In Turkey, ISIS recruiters appear to have appealed to prospective members’ desire to live under strict Islamic rules and escape what they described as state harassment.

Socio-economic ills were certainly part of the narrative spun by recruiters. Adıyaman locals referred to youths turning toward ISIS as “Cumasızlar” (those absent from Friday prayers) after they stopped attending the state imam’s sermons, viewing him as an “infidel” (kafir).[fn]Crisis Group interviews, locals, Adıyaman, July 2019.Hide Footnote  Male recruits were reportedly lured by promises of payments, polygamy and adventure.[fn]Crisis Group telephone interviews, returnees, May 2020; Crisis Group interview, expert on ISIS recruitment and networks in Turkey, April 2019.Hide Footnote  According to telephone wiretaps of those charged with ISIS-related crimes, youth with criminal records or alcohol and drug problems sometimes saw joining as a second chance, describing it as “purification” (arınma) of past sins.[fn]See Eroğlu, ISIS Networks, op. cit., pp. 32-33. A lawyer defending individuals detained on ISIS-related terrorism charges estimated that 10-15 per cent of them had a history of petty crime or drug abuse. Crisis Group telephone interview, 30 May 2020.Hide Footnote  A local butcher is blamed by relatives for using such appeals to recruit over twenty youths in a few Adıyaman neighbourhoods.[fn]Crisis Group interviews, acquaintances of Turkish returnees, Adıyaman, July 2019.Hide Footnote  One such youth, Orhan Gönder, was sentenced to life in mid-December 2019 for a bombing in June 2015 at a Diyarbakır People’s Democratic Party (HDP) rally that killed five. Alevi by birth, he told his family at age sixteen that he was joining ISIS to learn the “real Islam”, his mother said.[fn]Crisis Group interview, mother of Orhan Gönder, Adıyaman, July 2019.Hide Footnote  His cousin, Ercan, who visits him in jail, said recruiters had told Gönder “his feelings of emptiness can only be overcome if they become part of a larger cause”.[fn]Crisis Group field research, Adıyaman, July 2019.Hide Footnote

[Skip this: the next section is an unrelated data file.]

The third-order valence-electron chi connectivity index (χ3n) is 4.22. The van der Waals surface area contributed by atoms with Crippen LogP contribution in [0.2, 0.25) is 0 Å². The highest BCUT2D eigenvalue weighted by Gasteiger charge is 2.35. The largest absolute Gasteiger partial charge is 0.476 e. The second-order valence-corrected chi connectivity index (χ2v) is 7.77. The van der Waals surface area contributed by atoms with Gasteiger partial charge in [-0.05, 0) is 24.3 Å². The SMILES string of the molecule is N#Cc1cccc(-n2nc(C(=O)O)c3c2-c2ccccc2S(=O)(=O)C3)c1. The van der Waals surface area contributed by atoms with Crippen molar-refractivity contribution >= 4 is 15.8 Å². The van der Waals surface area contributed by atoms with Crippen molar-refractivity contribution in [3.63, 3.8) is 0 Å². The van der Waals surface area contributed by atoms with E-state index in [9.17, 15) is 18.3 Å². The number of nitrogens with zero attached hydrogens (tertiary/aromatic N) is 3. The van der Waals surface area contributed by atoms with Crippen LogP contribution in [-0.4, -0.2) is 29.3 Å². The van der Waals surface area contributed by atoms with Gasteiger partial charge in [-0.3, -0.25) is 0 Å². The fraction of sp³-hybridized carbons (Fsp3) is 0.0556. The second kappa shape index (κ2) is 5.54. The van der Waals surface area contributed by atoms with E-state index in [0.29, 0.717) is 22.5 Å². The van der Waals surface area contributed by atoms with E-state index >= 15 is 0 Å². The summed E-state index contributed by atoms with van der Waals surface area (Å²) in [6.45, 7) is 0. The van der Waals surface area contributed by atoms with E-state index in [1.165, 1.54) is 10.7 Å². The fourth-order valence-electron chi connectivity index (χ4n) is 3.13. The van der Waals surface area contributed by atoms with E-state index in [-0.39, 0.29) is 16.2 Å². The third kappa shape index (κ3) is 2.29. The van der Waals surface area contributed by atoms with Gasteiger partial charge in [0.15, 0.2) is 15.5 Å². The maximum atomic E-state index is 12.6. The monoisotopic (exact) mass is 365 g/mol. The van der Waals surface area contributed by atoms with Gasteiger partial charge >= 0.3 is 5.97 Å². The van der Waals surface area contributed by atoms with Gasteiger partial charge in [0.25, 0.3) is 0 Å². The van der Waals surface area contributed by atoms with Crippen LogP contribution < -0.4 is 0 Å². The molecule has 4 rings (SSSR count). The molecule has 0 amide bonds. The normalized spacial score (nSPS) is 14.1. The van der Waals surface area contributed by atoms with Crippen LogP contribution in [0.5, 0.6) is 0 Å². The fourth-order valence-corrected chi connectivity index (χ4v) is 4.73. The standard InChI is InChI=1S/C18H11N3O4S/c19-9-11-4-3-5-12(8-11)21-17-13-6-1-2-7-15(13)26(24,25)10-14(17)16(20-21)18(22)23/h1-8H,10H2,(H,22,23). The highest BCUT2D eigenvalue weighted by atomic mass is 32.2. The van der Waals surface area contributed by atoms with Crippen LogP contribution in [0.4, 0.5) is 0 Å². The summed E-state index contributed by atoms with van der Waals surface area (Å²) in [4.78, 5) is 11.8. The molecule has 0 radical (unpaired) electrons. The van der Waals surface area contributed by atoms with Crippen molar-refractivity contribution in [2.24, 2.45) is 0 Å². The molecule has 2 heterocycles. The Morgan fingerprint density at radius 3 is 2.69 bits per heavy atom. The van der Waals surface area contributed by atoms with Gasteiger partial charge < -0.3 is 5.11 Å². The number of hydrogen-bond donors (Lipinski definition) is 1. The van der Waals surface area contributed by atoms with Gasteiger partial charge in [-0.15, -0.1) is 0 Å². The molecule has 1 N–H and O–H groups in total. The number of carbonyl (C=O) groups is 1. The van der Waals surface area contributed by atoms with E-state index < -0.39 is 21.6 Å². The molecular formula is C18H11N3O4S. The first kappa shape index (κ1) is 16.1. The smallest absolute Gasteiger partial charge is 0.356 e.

ISIS also recruited among Salafis.[fn]Salafi groups in Turkey strive for the restoration of “real Islam” based on a literal reading of the Quran and sunna (sünnet). They object to modern Islamic practice that, in their view, has incorporated novel elements over time that distance it from the Prophet Muhammad’s example. Sometimes that translates into intolerance toward adherents of other strains of Islam, including Sufism and heterodox sects. Salafists differ among themselves over how to demonstrate their beliefs. Some “quietist” Salafists eschew political participation and focus instead on propagating Islam and perfecting their faith. Other “activist” (haraki) Salafists believe in participating in politics to achieve what they see as a more Islamic society and state. And “jihadist” Salafists abhor what they consider un-Islamic, tağut (false god) states and believe it necessary to topple them using violence, in order to eventually establish an Islamic state. See Crisis Group Middle East and North Africa Report N°37, Understanding Islamism, 2 March 2005.Hide Footnote  Indeed, many returnees whose stories Crisis Group pieced together came from Salafi circles, sometimes having joined only a short time before leaving for Syria or Iraq. Most Salafis – in Turkey as elsewhere – are law-abiding. Moreover, the diversity of beliefs among those considered Salafis in Turkey is so wide that it would be hard to draw general conclusions about the relationship between Salafism in the country and violent jihad.[fn]More than 100 organisations that can be broadly categorised as Salafi are legally registered in Turkey as “associations” or “foundations”. Crisis Group interview, Turkish presidency official, Ankara, October 2019. An interior ministry official estimated the total membership at well over 60,000. An interior ministry official gave this estimate in 2018 in an interview with a Crisis Group consultant.Hide Footnote  Still, Turkish authorities admit that they keep a close watch on Salafis, some of whom in turn say they feel unjustly targeted.[fn]Crisis Group interview, Turkish presidency official, Ankara, October 2019.Hide Footnote  In a sign of the suspicion with which Ankara views Salafis, a 2016 Turkish police intelligence report estimated that 10,000-20,000 Turkish citizens were, in the report’s words, “radical Salafi/Takfiri”.[fn]“Takfiri” is a pejorative term for Salafi-jihadists, playing up their takfir, or pronouncement of apostasy, upon Muslims whom they accuse of acts that “negate” Islam.Hide Footnote  The report did not define what it meant by that term but noted that these people constituted a “potential threat to our country”.[fn]İsmail Saymaz, “İşte Emniyet’in selefi raporu: Türkiye tabanları 20 bine ulaştı, bu bir tehdit” [The Turkish National Police’s Salafi report: their supporter base has reached 20,000, this is a threat], Hürriyet, 25 April 2016. “I would characterise only a fraction, maybe 3,000-5,000, of Salafis as being close to resorting to violence as a means”, said a lawyer defending ISIS suspects. Crisis Group telephone interview, 30 May 2020.